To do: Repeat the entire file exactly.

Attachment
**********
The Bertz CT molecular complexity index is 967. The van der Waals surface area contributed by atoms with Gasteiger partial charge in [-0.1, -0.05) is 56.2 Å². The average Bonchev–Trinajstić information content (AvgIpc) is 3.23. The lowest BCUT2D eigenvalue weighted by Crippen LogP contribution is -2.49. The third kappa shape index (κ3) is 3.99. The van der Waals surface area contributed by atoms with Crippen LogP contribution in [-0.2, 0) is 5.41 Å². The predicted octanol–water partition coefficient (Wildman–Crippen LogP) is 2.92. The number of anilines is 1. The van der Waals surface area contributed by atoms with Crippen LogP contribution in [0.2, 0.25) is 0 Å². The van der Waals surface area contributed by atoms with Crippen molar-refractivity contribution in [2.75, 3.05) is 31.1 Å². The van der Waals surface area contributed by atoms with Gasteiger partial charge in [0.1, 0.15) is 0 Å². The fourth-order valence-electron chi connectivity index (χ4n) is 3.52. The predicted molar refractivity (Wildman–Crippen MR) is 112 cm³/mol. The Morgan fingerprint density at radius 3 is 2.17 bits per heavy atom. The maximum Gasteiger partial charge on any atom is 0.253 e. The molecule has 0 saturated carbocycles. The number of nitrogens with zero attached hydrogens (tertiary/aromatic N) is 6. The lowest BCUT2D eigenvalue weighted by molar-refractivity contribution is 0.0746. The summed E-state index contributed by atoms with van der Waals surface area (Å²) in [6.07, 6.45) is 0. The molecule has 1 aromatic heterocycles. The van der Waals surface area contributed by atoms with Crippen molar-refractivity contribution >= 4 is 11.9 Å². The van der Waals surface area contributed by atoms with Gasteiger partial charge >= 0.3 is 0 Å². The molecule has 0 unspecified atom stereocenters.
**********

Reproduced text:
The Bertz CT molecular complexity index is 967. The van der Waals surface area contributed by atoms with Gasteiger partial charge in [-0.1, -0.05) is 56.2 Å². The average Bonchev–Trinajstić information content (AvgIpc) is 3.23. The lowest BCUT2D eigenvalue weighted by Crippen LogP contribution is -2.49. The third kappa shape index (κ3) is 3.99. The van der Waals surface area contributed by atoms with Crippen LogP contribution in [-0.2, 0) is 5.41 Å². The predicted octanol–water partition coefficient (Wildman–Crippen LogP) is 2.92. The number of anilines is 1. The van der Waals surface area contributed by atoms with Crippen LogP contribution in [0.2, 0.25) is 0 Å². The van der Waals surface area contributed by atoms with Crippen molar-refractivity contribution in [2.75, 3.05) is 31.1 Å². The van der Waals surface area contributed by atoms with Gasteiger partial charge in [0.1, 0.15) is 0 Å². The fourth-order valence-electron chi connectivity index (χ4n) is 3.52. The predicted molar refractivity (Wildman–Crippen MR) is 112 cm³/mol. The Morgan fingerprint density at radius 3 is 2.17 bits per heavy atom. The maximum Gasteiger partial charge on any atom is 0.253 e. The molecule has 0 saturated carbocycles. The number of nitrogens with zero attached hydrogens (tertiary/aromatic N) is 6. The lowest BCUT2D eigenvalue weighted by molar-refractivity contribution is 0.0746. The summed E-state index contributed by atoms with van der Waals surface area (Å²) in [6.07, 6.45) is 0. The molecule has 1 aromatic heterocycles. The van der Waals surface area contributed by atoms with Crippen molar-refractivity contribution >= 4 is 11.9 Å². The van der Waals surface area contributed by atoms with Gasteiger partial charge >= 0.3 is 0 Å². The molecule has 0 unspecified atom stereocenters.